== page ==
Roof 101: Steep-slope Roof Material Options

There are 4 main material options for steep-slope roofs: shingles, slate, clay tile, and metal.

The most commonly used material is shingles, which has an average useful life of 20 years. Shingles can come in traditional asphalt form, as well as in rubber or steel.

Slate and clay tile, while beautiful, are the most expensive of the options and may also require expensive maintenance. Because slate and clay tile are natural products, they do not come with a warranty. This lack of warranty can cause extensive repair costs, especially when considering that problems caused by improper installation can start soon after the installation. Further, slate and clay tile roofs can only be attached to a roof by mechanically attaching them, which risks cracking the slate or tile, or clipping them, which may allow for water to seep underneath, freeze, and cause the slate or clay tiles to become detached from the clips.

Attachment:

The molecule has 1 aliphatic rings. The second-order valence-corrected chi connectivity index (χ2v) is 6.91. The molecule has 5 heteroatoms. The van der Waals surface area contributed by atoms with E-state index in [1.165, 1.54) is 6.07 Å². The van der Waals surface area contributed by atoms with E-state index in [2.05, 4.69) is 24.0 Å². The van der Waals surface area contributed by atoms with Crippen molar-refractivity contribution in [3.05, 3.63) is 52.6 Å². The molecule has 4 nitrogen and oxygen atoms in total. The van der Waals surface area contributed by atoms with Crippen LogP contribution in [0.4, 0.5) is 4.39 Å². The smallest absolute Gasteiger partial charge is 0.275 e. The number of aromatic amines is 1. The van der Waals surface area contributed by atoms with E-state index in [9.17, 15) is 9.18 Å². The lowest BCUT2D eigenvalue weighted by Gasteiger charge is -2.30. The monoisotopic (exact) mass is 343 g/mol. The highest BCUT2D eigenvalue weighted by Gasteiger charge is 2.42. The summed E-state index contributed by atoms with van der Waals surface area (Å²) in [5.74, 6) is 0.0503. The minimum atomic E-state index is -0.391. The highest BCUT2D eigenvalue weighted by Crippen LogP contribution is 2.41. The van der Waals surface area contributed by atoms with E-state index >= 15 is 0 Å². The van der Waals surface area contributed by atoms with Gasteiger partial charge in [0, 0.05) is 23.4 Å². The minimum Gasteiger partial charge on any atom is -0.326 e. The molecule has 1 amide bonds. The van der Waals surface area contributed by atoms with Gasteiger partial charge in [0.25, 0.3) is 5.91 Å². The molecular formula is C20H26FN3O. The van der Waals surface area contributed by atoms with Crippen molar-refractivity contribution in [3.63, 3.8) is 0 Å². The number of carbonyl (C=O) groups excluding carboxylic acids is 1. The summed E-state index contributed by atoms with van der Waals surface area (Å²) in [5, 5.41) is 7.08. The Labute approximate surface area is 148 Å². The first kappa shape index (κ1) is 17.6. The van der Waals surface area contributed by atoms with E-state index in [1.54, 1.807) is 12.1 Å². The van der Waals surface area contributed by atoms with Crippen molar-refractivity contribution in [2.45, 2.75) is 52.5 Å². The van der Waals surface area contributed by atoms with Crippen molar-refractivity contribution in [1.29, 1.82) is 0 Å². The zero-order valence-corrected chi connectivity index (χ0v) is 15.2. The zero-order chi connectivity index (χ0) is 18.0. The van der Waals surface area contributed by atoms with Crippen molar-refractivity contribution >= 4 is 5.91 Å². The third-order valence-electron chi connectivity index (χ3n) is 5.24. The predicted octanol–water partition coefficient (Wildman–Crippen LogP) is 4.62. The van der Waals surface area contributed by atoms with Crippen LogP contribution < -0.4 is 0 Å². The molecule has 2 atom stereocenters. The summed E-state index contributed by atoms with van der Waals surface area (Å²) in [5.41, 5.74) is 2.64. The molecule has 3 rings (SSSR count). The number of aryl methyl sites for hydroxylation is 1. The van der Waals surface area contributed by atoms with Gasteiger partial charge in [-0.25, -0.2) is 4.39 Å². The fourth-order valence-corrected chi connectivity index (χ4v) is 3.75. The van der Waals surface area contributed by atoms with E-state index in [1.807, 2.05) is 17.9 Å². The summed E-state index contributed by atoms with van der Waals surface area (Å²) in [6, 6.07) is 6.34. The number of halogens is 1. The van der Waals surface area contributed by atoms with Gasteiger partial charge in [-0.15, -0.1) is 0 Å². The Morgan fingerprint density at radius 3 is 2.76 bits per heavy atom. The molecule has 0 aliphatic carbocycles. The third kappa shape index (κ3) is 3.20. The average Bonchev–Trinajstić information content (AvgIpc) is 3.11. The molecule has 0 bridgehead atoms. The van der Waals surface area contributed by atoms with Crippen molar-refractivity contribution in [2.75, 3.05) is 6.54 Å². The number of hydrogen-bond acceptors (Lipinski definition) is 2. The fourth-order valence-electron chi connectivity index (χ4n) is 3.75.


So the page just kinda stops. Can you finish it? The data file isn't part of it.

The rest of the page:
The third option is a metal roof. While it is expensive, it is relatively maintenance free and gives a modern look that many desire. Metal roofs are installed with clips and proper installation is important to ensure that water seepage does not occur. Schmidt Associates typically specifies two roofs to avoid this problem; a rubber membrane under the metal roof. Hail can also create problems for metal roofs. Damage from a hail storm can be significant since the metal can show dents just like a car. That damage, however, is usually just aesthetic and the metal roof can continue to perform leak free. Without hail and with proper installation, metal roofs can last up to 20 or more years.


Here is another post about roof material options for low-slope roofs, as well as which option we prefer and why.